The second of the two Wachowski sibling filmmakers has come out as transgender.
Lilly Wachowski, who was formerly known as Andy, issued a statement to Chicago's Windy City Times on Wednesday, in which she said: "yeah, I'm transgender. And yeah, I've transitioned."
Wachowski's announcement comes nearly four years after that of her elder sister, Lana, who publicly announced she was transgender in 2012. The pair are best known for their writing and direction of The Matrix trilogy, and are famously private about both their creative process and private lives.
The 48-year-old told Windy City Times that she is out to her friends and family, including her wife, but made her news public a day after she was doorstepped by a Daily Mail journalist at home, and encouraged to "sit down with him tomorrow or the next day or next week so that I could have my picture taken and tell my story which was so inspirational!"
Wachowski continued: "I knew at some point I would have to come out publicly. You know, when you're living as an out transgender person it's kind of difficult to hide. I just wanted - needed - some time to get my head right, to feel comfortable.
"But apparently I don't get to decide this."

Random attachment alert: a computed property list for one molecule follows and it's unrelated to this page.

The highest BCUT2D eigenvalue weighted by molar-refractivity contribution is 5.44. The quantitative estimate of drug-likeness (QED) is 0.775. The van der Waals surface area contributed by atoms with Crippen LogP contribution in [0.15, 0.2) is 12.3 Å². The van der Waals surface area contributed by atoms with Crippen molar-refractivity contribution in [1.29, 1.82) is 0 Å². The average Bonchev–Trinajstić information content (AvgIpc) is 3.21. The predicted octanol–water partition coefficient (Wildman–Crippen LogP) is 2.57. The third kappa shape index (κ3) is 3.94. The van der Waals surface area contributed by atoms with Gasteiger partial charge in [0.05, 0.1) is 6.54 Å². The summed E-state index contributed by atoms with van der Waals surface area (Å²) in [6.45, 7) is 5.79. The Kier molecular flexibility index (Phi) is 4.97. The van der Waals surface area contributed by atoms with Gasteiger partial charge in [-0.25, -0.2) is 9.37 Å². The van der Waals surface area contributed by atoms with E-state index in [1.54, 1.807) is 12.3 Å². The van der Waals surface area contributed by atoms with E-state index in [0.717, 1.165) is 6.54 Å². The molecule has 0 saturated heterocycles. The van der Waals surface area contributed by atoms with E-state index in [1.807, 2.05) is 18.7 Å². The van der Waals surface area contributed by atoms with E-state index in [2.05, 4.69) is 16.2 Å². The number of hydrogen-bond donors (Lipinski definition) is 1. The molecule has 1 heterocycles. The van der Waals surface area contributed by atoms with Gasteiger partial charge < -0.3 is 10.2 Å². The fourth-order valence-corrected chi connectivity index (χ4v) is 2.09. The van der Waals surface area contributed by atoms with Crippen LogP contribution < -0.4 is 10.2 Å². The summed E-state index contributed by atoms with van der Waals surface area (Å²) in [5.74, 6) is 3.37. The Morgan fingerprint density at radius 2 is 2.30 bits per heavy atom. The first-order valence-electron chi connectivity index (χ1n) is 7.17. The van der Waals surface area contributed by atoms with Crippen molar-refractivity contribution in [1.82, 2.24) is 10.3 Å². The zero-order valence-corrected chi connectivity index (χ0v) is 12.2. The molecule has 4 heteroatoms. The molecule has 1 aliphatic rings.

Wachowski went on to describe the trans community as "not predators, we are prey", in reaction to media representation of trans people. She wrote: "Though we have come a long way since Silence of the Lambs, we continue to be demonised and vilified in the media where attack ads portray us as potential predators to keep us from even using the goddamn bathroom."
The filmmaker, whose recent works have included the Netflix original series Sense8 and films Jupiter Ascending and Cloud Atlas, explained that she "would not be where I am today...without the love and support of my wife and friends and family."
She also mentioned her sister's experience: "thanks to my fabulous sister [my friends and family] have done it before."
Lana has been praised as an 'LGBT hero', and won the Human Rights Campaign's Visibility Award and the Freedom Award from Equality Illinois at their annual gala in Chicago. In her speech for the former, she said: "there are some things we do for ourselves, but there are some things we do for others.
"I am here because when I was young, I wanted very badly to be a writer, I wanted to be a filmmaker, but I couldn't find anyone like me in the world and it felt like my dreams were foreclosed simply because my gender was less typical than others. If I can be that person for someone else, then the sacrifice of my private civic life may have value."
Wachowski's name and gender have been changed on her IMDB page and The Wachowski's joint Wikipedia page.
The pair do not have any film or TV projects on the horizon. Last year, Lana told The Wall Street Journal that the sisters had "had a good run", and thought they had exhausted studio financing for projects. "We're drawn toward difficult subjects, like the disparity of rich and poor. We've been lucky. People at studios have been interested in our crazy, strange brand of complexity. And we've been allowed to keep making them. Will that continue? Probably not."